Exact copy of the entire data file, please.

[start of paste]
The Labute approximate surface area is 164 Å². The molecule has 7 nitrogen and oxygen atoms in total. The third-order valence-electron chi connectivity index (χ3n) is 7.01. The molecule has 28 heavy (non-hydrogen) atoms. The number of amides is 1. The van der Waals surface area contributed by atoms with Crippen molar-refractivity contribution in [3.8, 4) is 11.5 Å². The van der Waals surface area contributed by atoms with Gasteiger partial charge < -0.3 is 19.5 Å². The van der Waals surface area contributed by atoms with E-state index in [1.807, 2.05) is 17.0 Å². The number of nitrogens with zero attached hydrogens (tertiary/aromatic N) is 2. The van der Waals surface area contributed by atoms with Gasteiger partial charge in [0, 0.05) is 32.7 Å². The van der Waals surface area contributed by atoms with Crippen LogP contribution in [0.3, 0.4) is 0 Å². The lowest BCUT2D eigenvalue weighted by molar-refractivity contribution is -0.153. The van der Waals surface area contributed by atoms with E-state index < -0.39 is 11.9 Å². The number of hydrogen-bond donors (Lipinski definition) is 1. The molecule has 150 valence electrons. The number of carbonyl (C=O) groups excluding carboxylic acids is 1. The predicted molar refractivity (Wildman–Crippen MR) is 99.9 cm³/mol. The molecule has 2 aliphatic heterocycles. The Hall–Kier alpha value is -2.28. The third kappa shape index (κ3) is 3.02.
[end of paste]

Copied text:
The Labute approximate surface area is 164 Å². The molecule has 7 nitrogen and oxygen atoms in total. The third-order valence-electron chi connectivity index (χ3n) is 7.01. The molecule has 28 heavy (non-hydrogen) atoms. The number of amides is 1. The van der Waals surface area contributed by atoms with Crippen molar-refractivity contribution in [3.8, 4) is 11.5 Å². The van der Waals surface area contributed by atoms with Gasteiger partial charge < -0.3 is 19.5 Å². The van der Waals surface area contributed by atoms with E-state index in [1.807, 2.05) is 17.0 Å². The number of nitrogens with zero attached hydrogens (tertiary/aromatic N) is 2. The van der Waals surface area contributed by atoms with Gasteiger partial charge in [0, 0.05) is 32.7 Å². The van der Waals surface area contributed by atoms with Crippen LogP contribution in [0.3, 0.4) is 0 Å². The lowest BCUT2D eigenvalue weighted by molar-refractivity contribution is -0.153. The van der Waals surface area contributed by atoms with E-state index < -0.39 is 11.9 Å². The number of hydrogen-bond donors (Lipinski definition) is 1. The molecule has 150 valence electrons. The number of carbonyl (C=O) groups excluding carboxylic acids is 1. The predicted molar refractivity (Wildman–Crippen MR) is 99.9 cm³/mol. The molecule has 2 aliphatic heterocycles. The Hall–Kier alpha value is -2.28. The third kappa shape index (κ3) is 3.02.